31 Oct 2009

Why buy two if one will do?

This [unedited] guest post is by a student in my EEP100 class (background post).
Please praise/critique/comment on its economic quality and importance to you.

Onyinye Okwandu says:

Why do people purchase goods in bundles [i.e. - 2 for $3.00 instead of 1 for $1.79] if they initially only needed one?

I propose this question for a few reasons. Firstly, it was extremely difficult for me to figure out what to question on an economic standpoint so when I finally did think of something I didn’t bother to think of anything else. Secondly, [and lastly for that matter] I find myself doing this often. The idea of obtaining two seems to be an appealing idea for me and many consumers despite the obvious increase in price. So with that said, I am going to attempt to find a “bottom line” to my question using the concepts discussed in Zetland’s lectures along with my own personal opinion-since I am a representative of consumers.

For a consumer standpoint, when we purchase items in bundles we really don’t save a significant amount of money. For example, 2 packs of paper plates cost $3.00 and a single pack cost $1.79. Yes, there is a $0.58 difference but the producer receives an extra $1.50 [or so] more from your second purchase on top of the $1.79 you initially were prepared to pay. Nonetheless, this brings up a critical point. The consumer has no monetary constraint with the second purchase. Instead, the consumer has the financial resource to make a second purchase, so he/she will do so. We see an increase in utility with the second purchase rather than diminishing marginal returns. There is something about the price that makes us believe we are getting a deal. Because $1.79 is nearly $2.00, a dollar more does not seem to be that big of a deal. However, will the consumer purchase another bundle? No, probably not. At this point, diminishing marginal utility will start to take effect unless the consumer reaps a benefit from the third + purchase.

With the producer, he probably receives more of the benefit from the consumer’s second purchase. For one, from observation alone we can assume the production of paper plates is not very costly. There are many companies that produce paper plates, including ‘no name’ companies too. Hence, this plate market seems flexible in that a company can probably move in and out this market without tremendous consequence. Thus, the producer is making a significant profit from creating bundles and likely to drive its competition to do the same or out of the industry. Take note, the producer will not set the price significantly away from the original. For instance, the consumer is less likely to purchase the bundle if the price was $5.00 for two and still $1.79 for one. Therefore, with this in mind, the producer will only increase the price enough to make a little more.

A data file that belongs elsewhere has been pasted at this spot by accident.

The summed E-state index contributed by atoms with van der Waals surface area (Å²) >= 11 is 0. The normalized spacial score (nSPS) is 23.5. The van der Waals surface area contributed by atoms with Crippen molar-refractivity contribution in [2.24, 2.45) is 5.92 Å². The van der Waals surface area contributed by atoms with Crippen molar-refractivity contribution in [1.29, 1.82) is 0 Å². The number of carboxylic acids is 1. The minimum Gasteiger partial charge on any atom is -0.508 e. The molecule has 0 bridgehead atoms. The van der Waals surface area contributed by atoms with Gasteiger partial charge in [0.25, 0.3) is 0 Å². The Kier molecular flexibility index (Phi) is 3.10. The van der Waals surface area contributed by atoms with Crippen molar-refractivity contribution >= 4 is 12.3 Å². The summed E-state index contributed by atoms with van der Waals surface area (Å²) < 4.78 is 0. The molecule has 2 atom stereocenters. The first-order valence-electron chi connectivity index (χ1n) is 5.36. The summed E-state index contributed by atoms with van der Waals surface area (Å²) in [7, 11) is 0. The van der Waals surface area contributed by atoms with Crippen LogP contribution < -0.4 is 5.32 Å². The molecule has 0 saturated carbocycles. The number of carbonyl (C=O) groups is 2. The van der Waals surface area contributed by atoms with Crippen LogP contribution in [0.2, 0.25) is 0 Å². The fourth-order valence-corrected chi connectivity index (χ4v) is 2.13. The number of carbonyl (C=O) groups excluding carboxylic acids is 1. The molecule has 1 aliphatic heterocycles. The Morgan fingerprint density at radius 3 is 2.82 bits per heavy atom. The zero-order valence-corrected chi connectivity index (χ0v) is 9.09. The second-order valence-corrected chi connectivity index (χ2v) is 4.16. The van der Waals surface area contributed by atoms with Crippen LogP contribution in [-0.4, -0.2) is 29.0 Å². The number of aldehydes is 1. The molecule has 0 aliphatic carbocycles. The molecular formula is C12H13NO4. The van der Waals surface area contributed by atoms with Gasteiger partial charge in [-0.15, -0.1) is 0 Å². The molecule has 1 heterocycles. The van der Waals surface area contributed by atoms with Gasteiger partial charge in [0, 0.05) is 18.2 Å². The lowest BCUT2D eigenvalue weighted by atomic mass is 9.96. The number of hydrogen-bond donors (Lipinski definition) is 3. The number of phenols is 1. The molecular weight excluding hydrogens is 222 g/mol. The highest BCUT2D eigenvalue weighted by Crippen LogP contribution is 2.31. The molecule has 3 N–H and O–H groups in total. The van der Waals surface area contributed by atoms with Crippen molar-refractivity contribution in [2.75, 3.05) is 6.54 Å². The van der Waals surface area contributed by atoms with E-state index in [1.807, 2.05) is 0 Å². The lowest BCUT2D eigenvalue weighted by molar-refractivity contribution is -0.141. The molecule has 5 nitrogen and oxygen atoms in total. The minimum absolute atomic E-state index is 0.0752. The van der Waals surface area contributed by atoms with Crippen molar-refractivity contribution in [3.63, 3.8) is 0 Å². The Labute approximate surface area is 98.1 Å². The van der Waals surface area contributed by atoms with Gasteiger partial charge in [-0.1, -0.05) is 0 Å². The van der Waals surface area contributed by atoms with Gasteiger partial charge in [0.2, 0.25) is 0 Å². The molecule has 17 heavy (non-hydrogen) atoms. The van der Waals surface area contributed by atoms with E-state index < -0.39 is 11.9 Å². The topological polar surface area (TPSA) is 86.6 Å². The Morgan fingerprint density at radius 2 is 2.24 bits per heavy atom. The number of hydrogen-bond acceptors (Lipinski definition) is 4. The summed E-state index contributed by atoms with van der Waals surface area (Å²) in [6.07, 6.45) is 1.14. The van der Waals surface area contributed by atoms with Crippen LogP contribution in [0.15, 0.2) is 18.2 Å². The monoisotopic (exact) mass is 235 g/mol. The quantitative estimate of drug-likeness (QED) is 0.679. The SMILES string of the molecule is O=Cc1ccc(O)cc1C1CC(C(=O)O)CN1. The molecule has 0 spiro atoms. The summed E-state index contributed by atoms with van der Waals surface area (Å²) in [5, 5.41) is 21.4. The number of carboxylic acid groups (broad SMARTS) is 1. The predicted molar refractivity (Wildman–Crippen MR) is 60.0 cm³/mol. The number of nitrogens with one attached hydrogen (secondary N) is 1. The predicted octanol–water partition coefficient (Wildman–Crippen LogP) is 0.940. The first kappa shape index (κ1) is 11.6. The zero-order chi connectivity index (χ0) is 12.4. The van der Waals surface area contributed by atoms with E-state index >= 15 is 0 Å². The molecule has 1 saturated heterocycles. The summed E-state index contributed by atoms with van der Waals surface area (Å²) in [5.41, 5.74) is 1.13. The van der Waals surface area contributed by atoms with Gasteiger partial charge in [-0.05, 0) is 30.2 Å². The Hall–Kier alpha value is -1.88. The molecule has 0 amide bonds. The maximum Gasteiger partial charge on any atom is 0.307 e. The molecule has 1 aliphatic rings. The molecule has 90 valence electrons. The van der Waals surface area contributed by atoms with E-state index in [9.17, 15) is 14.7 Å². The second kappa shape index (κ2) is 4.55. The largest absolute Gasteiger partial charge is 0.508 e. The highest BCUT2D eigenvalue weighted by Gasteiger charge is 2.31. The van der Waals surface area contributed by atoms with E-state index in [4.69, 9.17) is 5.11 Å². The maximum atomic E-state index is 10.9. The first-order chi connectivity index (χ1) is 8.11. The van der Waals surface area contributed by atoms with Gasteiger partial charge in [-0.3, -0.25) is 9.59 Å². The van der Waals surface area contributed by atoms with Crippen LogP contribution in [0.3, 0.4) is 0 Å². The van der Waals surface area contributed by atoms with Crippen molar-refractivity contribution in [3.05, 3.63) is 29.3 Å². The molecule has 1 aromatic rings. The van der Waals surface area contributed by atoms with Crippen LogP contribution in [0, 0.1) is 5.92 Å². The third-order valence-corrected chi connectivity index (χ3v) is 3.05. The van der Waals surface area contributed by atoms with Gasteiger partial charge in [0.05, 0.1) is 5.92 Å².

Bottom line: We will purchase a good in pairs if the price is not significantly more than just purchasing one. Because 2 is greater than 1, consumers feel they are benefiting from this purchase even when at the end of the day it will cost us more.

Online Music Saves Oil

This [unedited] guest post is by a student in my EEP100 class (background post).
Please praise/critique/comment on its economic quality and importance to you.

Michelle Kim says:

We constantly weight how much you really want a product against how much it costs. From that point, we attempt to make the most sound decision about buying a product. People try to chose the best thing they can afford. In this particular case, let's take a look at consumer preferences between CDs (x1, x2) bundles and music downloads (y1, y2) bundles. For consistency, we can assume that consumers prefer music downloading over albums or (x1, x2) < (y1, y2). Technology has progressed so quickly over the past twenty years that in 2003, mp3s and sources like iTunes offer the same music for a fraction of the cost. For statistical purposes, I found that the total album sales fell from 666.7 million in 2004 to 618.9 million, according to Nielsen SoundScan, a drop of 7.2%. In contrast, digital track downloads, rising from 150% to 352.7 million. From such example captures the behavior of consumer's preference and the rising demand of certain goods.